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Monday, May 27, 2024
<p><span id="docs-internal-guid-a3d84ba1-7fff-2b48-8f3b-5b163bced10e"><span>Paul Myers, an administrator for the county health department, highlights the increase in COVID-19 cases the past two weeks.</span></span></p>

Paul Myers, an administrator for the county health department, highlights the increase in COVID-19 cases the past two weeks.

The Alachua County Commission unanimously voted to double the number of people enforcing the county’s mask requirement from 4 to 8 Tuesday afternoon.

The decision reassigned the county's four solid waste code enforcers to instead impose the county's face mask ordinance, said County Manager Michele Lieberman. The ordinance requires employees and customers to wear a face covering in places where social distancing isn’t possible, such as retail stores. People with medical conditions or disabilities that make it difficult to wear a mask are exempt from the requirement.

The solid waste code enforcers normally enforce waste related codes that prevent the dumping of junk on lawns and regulate trash pickup. They will now spend time stationed outside of businesses to ensure that customers and employees are wearing face coverings, Lieberman said.

Lieberman said code enforcers will focus on areas that receive the highest volume of complaints about order compliance from county residents.

“If we receive a lot of complaints about Walmart, they’ll go to Walmart,” Lieberman said.

People who do not comply will be issued a warning by code enforcers that include an explanation of the mask requirement. Tuesday’s vote also requires businesses in the county to post signs at entrances with information about the face mask and social distancing requirements.

Commissioner Mike Byerly, who has previously opposed the mask requirement, raised concerns about the requirement’s enforceability. He said that he believes the medical exception is open to misuse by people who would falsely claim to have a medical condition to get out of wearing a mask, which makes the requirement difficult to enforce.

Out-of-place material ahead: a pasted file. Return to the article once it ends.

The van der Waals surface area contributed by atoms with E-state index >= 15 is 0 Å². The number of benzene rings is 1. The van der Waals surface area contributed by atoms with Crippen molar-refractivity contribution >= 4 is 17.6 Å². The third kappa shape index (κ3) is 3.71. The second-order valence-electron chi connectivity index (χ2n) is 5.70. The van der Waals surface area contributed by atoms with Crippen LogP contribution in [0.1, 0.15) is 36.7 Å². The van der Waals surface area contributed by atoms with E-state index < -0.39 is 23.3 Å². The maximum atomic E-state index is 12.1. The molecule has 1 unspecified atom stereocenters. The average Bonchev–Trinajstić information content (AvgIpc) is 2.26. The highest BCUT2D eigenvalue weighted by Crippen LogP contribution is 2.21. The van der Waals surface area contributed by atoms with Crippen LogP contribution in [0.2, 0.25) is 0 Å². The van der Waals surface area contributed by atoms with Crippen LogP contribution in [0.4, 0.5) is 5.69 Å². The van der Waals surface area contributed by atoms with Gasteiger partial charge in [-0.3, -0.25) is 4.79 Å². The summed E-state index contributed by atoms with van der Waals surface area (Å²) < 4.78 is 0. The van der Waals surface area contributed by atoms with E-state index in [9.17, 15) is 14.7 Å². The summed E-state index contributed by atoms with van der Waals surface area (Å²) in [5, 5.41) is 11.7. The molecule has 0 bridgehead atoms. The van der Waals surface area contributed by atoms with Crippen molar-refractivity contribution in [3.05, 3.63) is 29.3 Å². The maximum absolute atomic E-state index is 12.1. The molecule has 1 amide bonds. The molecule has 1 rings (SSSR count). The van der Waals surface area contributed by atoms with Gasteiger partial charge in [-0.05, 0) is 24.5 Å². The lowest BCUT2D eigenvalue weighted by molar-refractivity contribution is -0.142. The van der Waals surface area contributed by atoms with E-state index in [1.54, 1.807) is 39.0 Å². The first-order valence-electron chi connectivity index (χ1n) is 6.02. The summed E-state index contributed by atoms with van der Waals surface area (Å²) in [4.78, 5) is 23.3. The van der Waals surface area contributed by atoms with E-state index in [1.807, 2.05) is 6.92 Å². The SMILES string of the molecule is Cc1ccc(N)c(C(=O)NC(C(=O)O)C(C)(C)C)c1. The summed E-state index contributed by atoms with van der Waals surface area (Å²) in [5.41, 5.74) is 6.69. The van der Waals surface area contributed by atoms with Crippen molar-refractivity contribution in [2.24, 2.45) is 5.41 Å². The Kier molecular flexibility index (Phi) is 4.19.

Byerly also said he was concerned that reassigning people to enforce the mask ordinance will lead to neglect in other areas of county code.

“We are going to be doing substantially less enforcement of our code everywhere else,” Byerly said, adding that he doesn’t know the consequences of not having waste code enforcers enforce other county codes.

County Commissioner Ken Cornell agreed with Byerly’s concern about the enforcement of county code but said the commission will revisit their assignment of code enforcers in a month.

The decision to strengthen face mask enforcement came after a presentation earlier in the meeting from Paul Myers, an administrator for the county health department. Myers said 3.2 percent of COVID-19 tests over the past two weeks have been positive, which is an increase from the 2.17 percent average throughout the pandemic.

Myers said the increase was concerning, but not surprising, because positive cases have increased along with testing increases. He said 16,252 people have been tested so far this month–3,000 more than the whole month of May.

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The number of people aged 15 to 24 testing positive has also increased, Myers said. He also said he’s talked to UF officials about encouraging students to practice social distancing. UF plans on requiring students to wear masks while inside campus facilities.

He didn’t discuss any details further but said he didn’t want to imply that young people weren’t complying to the county’s mask requirement.

“I don’t wanna paint everyone with a broad brush and say that all students are just out partying because that’s not true,” Myers said.

Correction: This article has been updated to reflect that UF students will be required to wear masks while inside campus facilities. They will not be required to wear masks while outside on campus. 

Paul Myers, an administrator for the county health department, highlights the increase in COVID-19 cases the past two weeks.

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